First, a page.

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This graph shows the logfile Regal Raptor 350 - Data Slewing.xml where the engine was running idle with 1400 rpm.
At 00:00:29.806 I have set the preset value Idle RPM Target to 2500 rpm. The ECU slowly adapted the idle speed.
At 00:01:12.480 I switched off the slew preset.
NOTE: On a Benelli TRK251 (1 cylinder) you can set the idle speed target but the engine speed is not adjusted correctly.
The modified values are not stored in the non-volatile memory of the ECU.
However this feature is for experts only. Wrong values can produce knocking or stall the motor.
I saw that the ECU does not go to sleep mode after changing some of the values.
Do not forget to click 'Reset all presets in ECU' when you are finished with your tests.
Data Slewing does not work with my chinese ELM327 adapters. But J2534 and K-Line adapters do work.
The ELM327 Datasheet
says (page 31) that the ELM327 limits the bytes that can be sent to the maximum for OBD2.
Therefore HUD ECU Hacker sends the command ATAL which allows longer commands.
My chinese adapter answers ATAL with 'OK', but it still refuses to send more than 4 data bytes.
You will see a timeout error in HUD ECU Hacker.
As there are so many problems with chinese ELM327 clones I implemented the ELM327 Terminal.
Here you can test your adapter by sending commands and studying the responses.
The screenshot shows that my ELM327 clone sends commands only up to 4 data bytes.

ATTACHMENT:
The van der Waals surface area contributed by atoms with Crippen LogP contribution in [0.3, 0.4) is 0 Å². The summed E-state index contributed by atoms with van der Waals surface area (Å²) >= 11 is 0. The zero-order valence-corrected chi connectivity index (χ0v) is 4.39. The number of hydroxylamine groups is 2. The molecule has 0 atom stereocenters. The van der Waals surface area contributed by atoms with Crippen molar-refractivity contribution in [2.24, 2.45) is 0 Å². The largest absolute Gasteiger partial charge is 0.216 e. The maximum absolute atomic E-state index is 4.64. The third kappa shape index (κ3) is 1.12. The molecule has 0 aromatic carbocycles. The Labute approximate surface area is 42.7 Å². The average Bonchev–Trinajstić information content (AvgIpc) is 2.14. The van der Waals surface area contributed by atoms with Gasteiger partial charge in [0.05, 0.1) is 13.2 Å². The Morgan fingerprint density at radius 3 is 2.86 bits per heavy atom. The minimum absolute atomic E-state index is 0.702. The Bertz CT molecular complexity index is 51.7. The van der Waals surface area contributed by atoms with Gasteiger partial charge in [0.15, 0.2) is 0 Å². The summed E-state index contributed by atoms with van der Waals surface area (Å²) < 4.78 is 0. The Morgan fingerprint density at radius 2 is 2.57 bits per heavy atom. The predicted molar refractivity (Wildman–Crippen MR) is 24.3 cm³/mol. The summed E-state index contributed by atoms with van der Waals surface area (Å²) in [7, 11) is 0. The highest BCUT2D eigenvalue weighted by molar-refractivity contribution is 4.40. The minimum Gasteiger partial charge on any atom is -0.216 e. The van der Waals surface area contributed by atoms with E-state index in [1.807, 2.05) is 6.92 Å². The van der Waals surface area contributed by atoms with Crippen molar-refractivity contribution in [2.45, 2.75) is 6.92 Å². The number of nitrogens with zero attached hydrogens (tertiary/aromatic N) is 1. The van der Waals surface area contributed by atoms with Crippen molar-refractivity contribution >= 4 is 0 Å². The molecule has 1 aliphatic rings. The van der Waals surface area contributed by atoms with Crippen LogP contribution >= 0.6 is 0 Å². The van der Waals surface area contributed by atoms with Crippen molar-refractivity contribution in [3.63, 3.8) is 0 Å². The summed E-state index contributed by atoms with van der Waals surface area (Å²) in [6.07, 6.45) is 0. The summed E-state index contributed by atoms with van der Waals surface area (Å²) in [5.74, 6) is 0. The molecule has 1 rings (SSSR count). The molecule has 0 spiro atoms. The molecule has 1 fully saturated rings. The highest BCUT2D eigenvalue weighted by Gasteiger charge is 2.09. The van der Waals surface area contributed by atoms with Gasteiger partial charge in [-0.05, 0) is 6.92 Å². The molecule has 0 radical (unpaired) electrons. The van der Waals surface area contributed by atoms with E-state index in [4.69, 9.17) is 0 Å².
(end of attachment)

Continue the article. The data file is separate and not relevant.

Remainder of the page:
If I send 5 data bytes or more (like the Slewing commands) there is no response, no error and no prompt.
I verified on the oscilloscope that the adapter indeed does not send anything.
The command ATAL is simply ignored although it was answered with a fake 'OK'.
It is a fraud to sell this crap.
By the way: It is completely irrelevant if a chinese adapter claims to be version 1.5 or 2.1. They are all crap.
And I saw people complaining in internet about ELM327 adapters which have even less functionality than mine.
Recording on the Road
You can create logfiles after connecting to the ECU. You can easily record a log file while you are driving.
Connect the cables and put a notebook into a saddlebag.
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The Delphi MT05 does not implement any of the OBD2 commands.
The Delphi MT05.2 is an adapted version to comply the emission laws of some countries (e.g. in Europe).
It has a basic OBD2 support for the following commands:
|01 01||DTC Monitor Status||This information is already contained in the standard data|
|01 03||Open / closed loop||This information is already contained in the standard data|
|01 04||Calculated engine load||This value is very similar to the Throttle Position|
|01 05||Coolant temperature||This information is already contained in the standard data|
|01 06||Short term fuel trim Bank 1||This information is already contained in the standard data|
|01 07||Long term fuel trim Bank 1||This information is already contained in the standard data|
|01 08||Short term fuel trim Bank 2||This information is already contained in the standard data|
|01 09||Long term fuel trim Bank 2||This information is already contained in the standard data|
|01 0B||Intake manifold pressure||This information is already contained in the standard data|
|01 0C||Engine speed||This information is already contained in the standard data|
|01 0D||Vehicle speed||This value is a fake. It is always zero.|
|01 0E||Timing advance||This information is already contained in the standard data|